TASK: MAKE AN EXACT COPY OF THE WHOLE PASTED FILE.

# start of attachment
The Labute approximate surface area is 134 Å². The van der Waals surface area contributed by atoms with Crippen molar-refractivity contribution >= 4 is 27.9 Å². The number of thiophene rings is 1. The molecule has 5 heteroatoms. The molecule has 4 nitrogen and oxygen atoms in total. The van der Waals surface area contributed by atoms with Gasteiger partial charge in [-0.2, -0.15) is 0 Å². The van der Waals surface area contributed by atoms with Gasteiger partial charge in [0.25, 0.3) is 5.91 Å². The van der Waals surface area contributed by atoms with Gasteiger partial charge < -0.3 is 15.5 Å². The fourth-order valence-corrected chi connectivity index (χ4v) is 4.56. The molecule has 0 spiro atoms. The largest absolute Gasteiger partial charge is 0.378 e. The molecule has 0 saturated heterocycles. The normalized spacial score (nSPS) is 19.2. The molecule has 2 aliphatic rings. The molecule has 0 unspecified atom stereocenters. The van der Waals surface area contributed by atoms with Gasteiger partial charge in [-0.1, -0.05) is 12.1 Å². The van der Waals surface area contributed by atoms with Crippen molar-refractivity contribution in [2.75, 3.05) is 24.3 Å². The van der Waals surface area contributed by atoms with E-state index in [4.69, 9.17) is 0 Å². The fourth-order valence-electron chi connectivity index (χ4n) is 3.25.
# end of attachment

The Labute approximate surface area is 134 Å². The van der Waals surface area contributed by atoms with Crippen molar-refractivity contribution >= 4 is 27.9 Å². The number of thiophene rings is 1. The molecule has 5 heteroatoms. The molecule has 4 nitrogen and oxygen atoms in total. The van der Waals surface area contributed by atoms with Gasteiger partial charge in [-0.2, -0.15) is 0 Å². The van der Waals surface area contributed by atoms with Gasteiger partial charge in [0.25, 0.3) is 5.91 Å². The van der Waals surface area contributed by atoms with Gasteiger partial charge < -0.3 is 15.5 Å². The fourth-order valence-corrected chi connectivity index (χ4v) is 4.56. The molecule has 0 spiro atoms. The largest absolute Gasteiger partial charge is 0.378 e. The molecule has 0 saturated heterocycles. The normalized spacial score (nSPS) is 19.2. The molecule has 2 aliphatic rings. The molecule has 0 unspecified atom stereocenters. The van der Waals surface area contributed by atoms with Gasteiger partial charge in [-0.1, -0.05) is 12.1 Å². The van der Waals surface area contributed by atoms with Crippen molar-refractivity contribution in [2.75, 3.05) is 24.3 Å². The van der Waals surface area contributed by atoms with E-state index in [4.69, 9.17) is 0 Å². The fourth-order valence-electron chi connectivity index (χ4n) is 3.25.